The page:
This post is was originally published on The Penny Hoarder
Last week, House Republicans delivered their long-anticipated plan to overhaul the U.S. tax code.
When the $1.51 trillion Tax Cuts and Jobs Act was made public on Thursday, it immediately ignited debate.
Supporters, including President Donald Trump, say it would make America more attractive to businesses, allowing us to gain ground in the world business market while growing the economy. Critics say the plan would benefit corporations and the super-rich at the expense of small-business owners and the middle class.
The plan will likely be revised before it’s voted on, but here’s what it would mean for you in its current form.
The Standard Deduction Would Double, but…
All but three deductions — mortgage interest, charitable contributions, and state and local property taxes — would be eliminated, The New York Times reports.
Those eliminations could mean fewer tax breaks, but they also make it possible to nearly double the standard deduction — the dollar amount those who don’t itemize their deductions can subtract from their taxable income.
The current standard deduction is $12,600 for married couples and $6,300 for single people.
But the standard deduction would rise to $24,000 for a married couple and $12,000 for singles.
In many cases, this would make up for the individual deductions that would no longer be available.
2. Parents Would Get More Tax Credits
On top of the increased standard deduction, the child tax credit would increase from $1,000 to $1,600 per child.
According to The Washington Post, the child tax credit is especially important to larger families that will not longer be able to claim personal exemptions. The plan also includes a new $300 credit for non-child dependents.
3. No More Deducting Your Student Loans
The changes for student loan borrowers won’t be as welcomed. The new tax plan proposes eliminating deductions of payments toward student loan interest, which about 30% of student loan borrowers claimed in 2015, CNBC reports.
Borrowers can currently deduct up to $2,500, though the amount you can deduct is gradually reduced once you make more than $65,000 if you’re single or a combined $130,000 or more if you’re married. Single people who make more than $80,000 and couples who make more than $160,000 can’t claim this benefit.
According to Forbes, the average benefit is $202.
4. Homeowner Deductions Would Stay, but With New Limits
Mortgage interest and property tax deductions won’t disappear, but the proposed bill would cap both, according to USA Today.
The property tax deduction would cap out at $10,000, and only home loans under $500,000 could deduct mortgage interest payments. That means one less deduction for high-earning taxpayers. But the change in the mortgage interest deduction would only impact newly purchased homes; those with existing mortgages would continue to deduct interest payments under the current terms.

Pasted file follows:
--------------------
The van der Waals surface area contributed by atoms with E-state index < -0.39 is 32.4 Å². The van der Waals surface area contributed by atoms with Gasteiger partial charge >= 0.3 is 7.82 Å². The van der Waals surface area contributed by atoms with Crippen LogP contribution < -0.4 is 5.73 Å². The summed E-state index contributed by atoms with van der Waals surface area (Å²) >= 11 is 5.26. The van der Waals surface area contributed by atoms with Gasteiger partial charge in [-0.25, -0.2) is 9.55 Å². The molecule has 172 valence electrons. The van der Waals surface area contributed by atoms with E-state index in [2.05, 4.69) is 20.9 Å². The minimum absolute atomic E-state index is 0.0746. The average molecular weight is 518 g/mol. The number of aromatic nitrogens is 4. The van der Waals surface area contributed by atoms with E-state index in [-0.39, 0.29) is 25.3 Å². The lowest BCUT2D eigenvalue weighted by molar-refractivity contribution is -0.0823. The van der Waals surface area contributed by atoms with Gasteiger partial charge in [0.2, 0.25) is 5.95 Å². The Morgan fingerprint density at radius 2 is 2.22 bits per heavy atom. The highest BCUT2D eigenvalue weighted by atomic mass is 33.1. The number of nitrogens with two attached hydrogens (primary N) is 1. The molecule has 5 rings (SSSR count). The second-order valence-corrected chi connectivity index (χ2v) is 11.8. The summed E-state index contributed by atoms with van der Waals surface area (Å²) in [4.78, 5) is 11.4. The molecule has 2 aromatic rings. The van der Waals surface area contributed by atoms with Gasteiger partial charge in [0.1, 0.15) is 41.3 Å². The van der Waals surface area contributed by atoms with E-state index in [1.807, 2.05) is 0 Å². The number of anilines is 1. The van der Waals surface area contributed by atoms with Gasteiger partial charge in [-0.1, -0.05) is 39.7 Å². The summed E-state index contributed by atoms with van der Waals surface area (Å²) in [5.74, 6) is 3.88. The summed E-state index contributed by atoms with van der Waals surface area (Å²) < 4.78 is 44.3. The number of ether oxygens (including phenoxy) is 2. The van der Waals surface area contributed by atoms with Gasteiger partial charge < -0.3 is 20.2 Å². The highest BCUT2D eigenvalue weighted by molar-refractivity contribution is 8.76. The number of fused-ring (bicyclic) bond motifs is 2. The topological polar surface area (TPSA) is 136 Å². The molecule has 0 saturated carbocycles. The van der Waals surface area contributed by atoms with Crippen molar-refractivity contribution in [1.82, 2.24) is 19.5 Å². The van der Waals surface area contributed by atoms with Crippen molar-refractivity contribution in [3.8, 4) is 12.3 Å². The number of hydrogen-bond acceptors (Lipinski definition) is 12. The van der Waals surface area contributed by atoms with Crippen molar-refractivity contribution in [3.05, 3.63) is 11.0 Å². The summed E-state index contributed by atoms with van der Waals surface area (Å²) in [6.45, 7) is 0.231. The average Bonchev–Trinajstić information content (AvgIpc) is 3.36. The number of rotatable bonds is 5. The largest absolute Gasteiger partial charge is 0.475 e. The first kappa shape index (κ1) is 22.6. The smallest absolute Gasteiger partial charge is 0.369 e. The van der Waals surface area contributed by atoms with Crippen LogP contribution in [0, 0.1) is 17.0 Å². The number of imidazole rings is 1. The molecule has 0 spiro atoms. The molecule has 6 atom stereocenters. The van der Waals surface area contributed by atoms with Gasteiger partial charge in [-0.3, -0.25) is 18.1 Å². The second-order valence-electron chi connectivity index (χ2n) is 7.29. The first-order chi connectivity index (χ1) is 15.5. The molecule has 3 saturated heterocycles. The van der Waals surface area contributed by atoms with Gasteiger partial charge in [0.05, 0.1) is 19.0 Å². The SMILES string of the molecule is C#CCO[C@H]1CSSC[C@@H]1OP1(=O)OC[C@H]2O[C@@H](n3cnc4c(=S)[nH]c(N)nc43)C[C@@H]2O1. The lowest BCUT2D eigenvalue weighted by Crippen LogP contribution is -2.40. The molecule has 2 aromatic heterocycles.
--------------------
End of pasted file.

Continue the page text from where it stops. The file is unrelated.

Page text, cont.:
The change is intended to provide relief for middle-income families while offsetting the lower rates corporations will pay, House Ways and Means Committee Chairman Kevin Brady told USA Today.
5. Corporations, Super-Rich and Middle Class Would See Tax Cuts
The tax rate for corporations would drop from 35% to 20% under the proposed plan.
The idea is that a tax break for companies will create more jobs in America because more multinational companies would do more business here rather than overseas, where corporate taxes are lower.
But critics believe the tax cut could mean a break that only benefits the rich who could exploit loopholes and end up paying a lower tax rate.
The tax plan would also consolidate the seven tax brackets, which currently range from 10% for the lowest earners to 39.6% for the highest earners, into four tax brackets: 12%, 25%, 35% and 39.6%.
The new brackets would mean a tax cut for families earning between $480,051 and $1 million that now pay in the 39.6% bracket.
Families that earn between $19,050 and $90,000 each year and paid between 15% and 25% in taxes under the current tax code would also see a tax break, because their tax obligation would drop to between 0% and 12%.
The poorest families — those that make less than $19,050 — would technically see their income tax percentage increase, but the higher standard deduction would mean their income wouldn’t be taxed.
If you want additional information on all the tax brackets, CNBC neatly breaks them down for single filers and married couples.
Desiree Stennett (@desi_stennett) is a staff writer at The Penny Hoarder.